Trinidad Martinez's turn on Ox CreekDriving back from Derby Hill last Thursday, I decided to take the long way and took NY 48 out of Oswego. Just south of Fulton, I saw a few guys fishing in Ox Creek right at the bridge. I’m always interested in panfish bites so I turned around, pulled into the parking lot of the bar on the east side of the road (the locals tell me it’s OK to park at the north end of the lot if you’re going fishing) and went to see what was biting.
The men had one five-gallon bucket half full of seven-inch bluegills. Now that might not sound very big but a sunny that size pours out of the sides of a big man’s palm, they’re easy to fillet and it only takes two to feed ya.
They were using worms suspended a couple feet below tiny bobbers. The school of sunnies was a big one because anywhere they cast, so long as it was close to shore, produced a bite almost immediately, but always within a couple minutes.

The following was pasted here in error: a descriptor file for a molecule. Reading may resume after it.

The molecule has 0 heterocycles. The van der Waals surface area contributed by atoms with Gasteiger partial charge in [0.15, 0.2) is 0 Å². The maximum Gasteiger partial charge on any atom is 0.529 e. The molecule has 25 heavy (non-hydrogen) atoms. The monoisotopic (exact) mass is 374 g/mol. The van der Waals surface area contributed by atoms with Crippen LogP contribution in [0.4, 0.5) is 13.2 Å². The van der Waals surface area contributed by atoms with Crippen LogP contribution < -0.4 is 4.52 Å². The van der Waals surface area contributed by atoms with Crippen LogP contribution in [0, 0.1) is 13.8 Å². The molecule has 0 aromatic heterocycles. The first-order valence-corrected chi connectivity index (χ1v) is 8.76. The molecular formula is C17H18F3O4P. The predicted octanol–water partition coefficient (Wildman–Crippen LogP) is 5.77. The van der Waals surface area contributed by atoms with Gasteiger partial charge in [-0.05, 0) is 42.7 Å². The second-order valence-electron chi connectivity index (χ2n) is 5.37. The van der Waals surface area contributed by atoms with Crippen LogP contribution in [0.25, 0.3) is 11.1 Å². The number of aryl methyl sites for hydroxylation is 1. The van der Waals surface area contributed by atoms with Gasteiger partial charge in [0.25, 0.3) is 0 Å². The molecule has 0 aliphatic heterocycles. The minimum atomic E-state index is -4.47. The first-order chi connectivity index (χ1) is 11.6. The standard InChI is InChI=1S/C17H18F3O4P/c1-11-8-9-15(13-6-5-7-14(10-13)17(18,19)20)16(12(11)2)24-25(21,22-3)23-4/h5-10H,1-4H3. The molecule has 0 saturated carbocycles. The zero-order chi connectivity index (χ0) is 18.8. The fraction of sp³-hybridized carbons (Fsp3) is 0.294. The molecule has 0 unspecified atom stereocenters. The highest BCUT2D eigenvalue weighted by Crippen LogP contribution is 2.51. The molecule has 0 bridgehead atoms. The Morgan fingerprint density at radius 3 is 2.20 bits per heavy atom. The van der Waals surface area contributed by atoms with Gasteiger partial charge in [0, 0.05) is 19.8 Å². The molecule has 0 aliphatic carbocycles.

The spots that were especially productive had some cover: sunken timber, low lying branches, boat dock, stuff like that.
Dave Karalunas, one of the three, said “the sunfish, and a few perch have been hitting good all day,” and claimed the spot was also a local favorite for crappie. They hadn’t caught any calicoes but were hoping to get some before dark.
I watched them for about 10 minutes. Each landed a couple of bruisers. Granted, sunfish aren’t as glamorous as game fish, but pound for pound they fight harder than fish twice their size. Their feistiness on the end of a line, mixed in with their delicious flavor makes them America’s most popular panfish.
But there’s more to them than that. One of the nicest things about fishing is it never ends. It’s an activity you enjoy while planning, actually fishing, and recalling the memories afterwards.
Think about it, who amongst us doesn’t have a sunfish story. In fact, the lowly, colorful, spiny sunny is usually the first fish a youngster pulls out of the water, and it’s often the last fish, too, before hanging up the rods for good.
As I was leaving, three other dudes showed up, and another carload pulled into the parking lot.
They’ll be biting good well into May, but as their numbers diminish and they get smarter, they’ll be a little tougher to catch. So if you’re looking for a fresh fish dinner, now’s the time to do it.
By the way, just about any creek-size Oswego River tributary’s mouth has fish in it right now. If tributaries are few near you, fish the eddies and pools in the rapids at Phoenix, Fulton, Minetto or Oswego.
For up-to-date fishing conditions go to http://www.visitoswegocounty.com/tn/FishingHunting/Fishing/FishingReport.aspx